Touring: Ideal for long-stay camping and touring. Touring style tents feature more heavy-duty fabrics. They tend to be less compact in size, and heavier in weight.
Instant: Need it set up in a hurry? Instant tents feature a pre-assembled pop-up or hinged frame that eliminates steps to setting up, enabling setup in a fraction of the time. Sizes range from 2 up 10 people.
Find Your Tent
1. Inner Tent: The inner tent as the name suggests, is the inside layer of the tent which comprises the main living/sleeping area. It is usually comprised of lighter-thickness fabric and insect mesh.
2. Outer Tent (Fly): The outer tent or fly is the waterproof fabric layer which extends over the inner tent and frame down to the ground. The fly is designed to be slightly larger than the inner tent surface area to enable it to be suspended slightly above and eliminate contact with the inner tent. The oversized fly often also creates a vestibule area.
3. Vestibule/s: A vestibule is defined as a space provided by the tent’s outer wall, but which still lies outside of the inner. They are commonly found at door openings, but some tents will offer a door on one side with vestibules on both. Consider vestibule space as a handy place to store boots, trekking poles and anything else that won’t mind getting a bit cold and damp overnight.
4. Pockets: Today, many tent designs include internal pockets that offer another form of storage. While it may be tempting to stuff these to the brim with as much gear as you can, keep in mind these pockets aren’t designed to carry much weight, they can warp over time and can impact on the amount of sleeping space left over.
5. Hybrids and Modularity: Some tents, often those in the dome/family camping categories, may provide multiple options on how they can be set up, depending on how many people have come along for the adventure. For instance, a four-person tent might be expanded into a six-person tent with the addition of another section, requiring some additional poles before zipping it all together.
6. Vents: Vents and ventilation are useful in regulating the internal temperature of your tent, as well as the build up of condensation. Check to see how many and where the vents are placed, as well as whether they’re covered by bug-proof mesh or not.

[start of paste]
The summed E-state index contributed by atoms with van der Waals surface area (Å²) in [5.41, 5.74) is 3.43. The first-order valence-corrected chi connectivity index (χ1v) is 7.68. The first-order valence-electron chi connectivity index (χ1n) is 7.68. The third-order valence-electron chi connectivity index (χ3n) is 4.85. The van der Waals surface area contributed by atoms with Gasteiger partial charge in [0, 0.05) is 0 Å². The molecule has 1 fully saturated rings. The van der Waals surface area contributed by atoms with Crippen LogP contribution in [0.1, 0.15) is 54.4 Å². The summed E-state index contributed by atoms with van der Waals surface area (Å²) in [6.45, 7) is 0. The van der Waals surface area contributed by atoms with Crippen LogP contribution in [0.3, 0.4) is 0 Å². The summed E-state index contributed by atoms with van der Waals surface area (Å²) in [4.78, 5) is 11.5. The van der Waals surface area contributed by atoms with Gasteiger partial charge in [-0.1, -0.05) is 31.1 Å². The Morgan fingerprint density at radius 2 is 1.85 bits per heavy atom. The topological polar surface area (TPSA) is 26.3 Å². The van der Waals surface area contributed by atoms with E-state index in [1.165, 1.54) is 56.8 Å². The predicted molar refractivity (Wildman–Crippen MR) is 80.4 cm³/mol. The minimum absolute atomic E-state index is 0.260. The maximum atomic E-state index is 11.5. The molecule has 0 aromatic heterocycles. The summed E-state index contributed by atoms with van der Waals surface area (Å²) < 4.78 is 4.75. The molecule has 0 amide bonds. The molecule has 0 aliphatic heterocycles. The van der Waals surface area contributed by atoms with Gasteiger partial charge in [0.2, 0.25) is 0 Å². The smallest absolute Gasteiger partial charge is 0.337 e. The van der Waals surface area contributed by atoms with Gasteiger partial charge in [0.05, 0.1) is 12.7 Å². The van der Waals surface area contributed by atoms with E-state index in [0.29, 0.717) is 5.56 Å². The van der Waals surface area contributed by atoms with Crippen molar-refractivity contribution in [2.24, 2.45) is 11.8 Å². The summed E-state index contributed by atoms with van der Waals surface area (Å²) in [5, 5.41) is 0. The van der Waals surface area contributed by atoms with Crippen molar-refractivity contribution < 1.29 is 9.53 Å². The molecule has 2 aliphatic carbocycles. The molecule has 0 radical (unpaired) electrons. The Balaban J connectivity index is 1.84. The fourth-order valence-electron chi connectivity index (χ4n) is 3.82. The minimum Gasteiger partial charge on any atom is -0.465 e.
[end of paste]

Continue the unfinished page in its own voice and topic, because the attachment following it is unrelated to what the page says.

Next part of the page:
7. Skylights and Windows: Like vents, some tents may offer the ability to reveal a window into the outside world, whether it be in the form of a speciality sky-viewing window, or perhaps simply in the form of one-way mesh on the inner doors (allowing you to peer out without anyone being able to see you inside).
8. Instant set-up: Some tents are described as ‘instant’ or ‘pop-up’, as they have a design that either automatically unfolds itself, or has a quick pitch frame. These tents are usually designed for ease-of-use. If you’re considering an instant tent, make sure you know how to pack it up. They may set up very easily, but that doesn’t mean you’ll find it just as easy to put away!
The fabrics used in a given tent will provide answers for many of the ‘getting started’ questions we considered earlier. Most important among these is waterproofing, but weight is also important for many users. Read through the below notes on tent materials to gain an insight into what to be on the lookout for.
Sleeping wet is one of the most uncomfortable experiences a person can have and it’s guaranteed to turn any first-timers away from ever going camping or hiking again – especially if they become ill in the process. As a result, waterproofing is one of the more critical factors in choosing the right tent.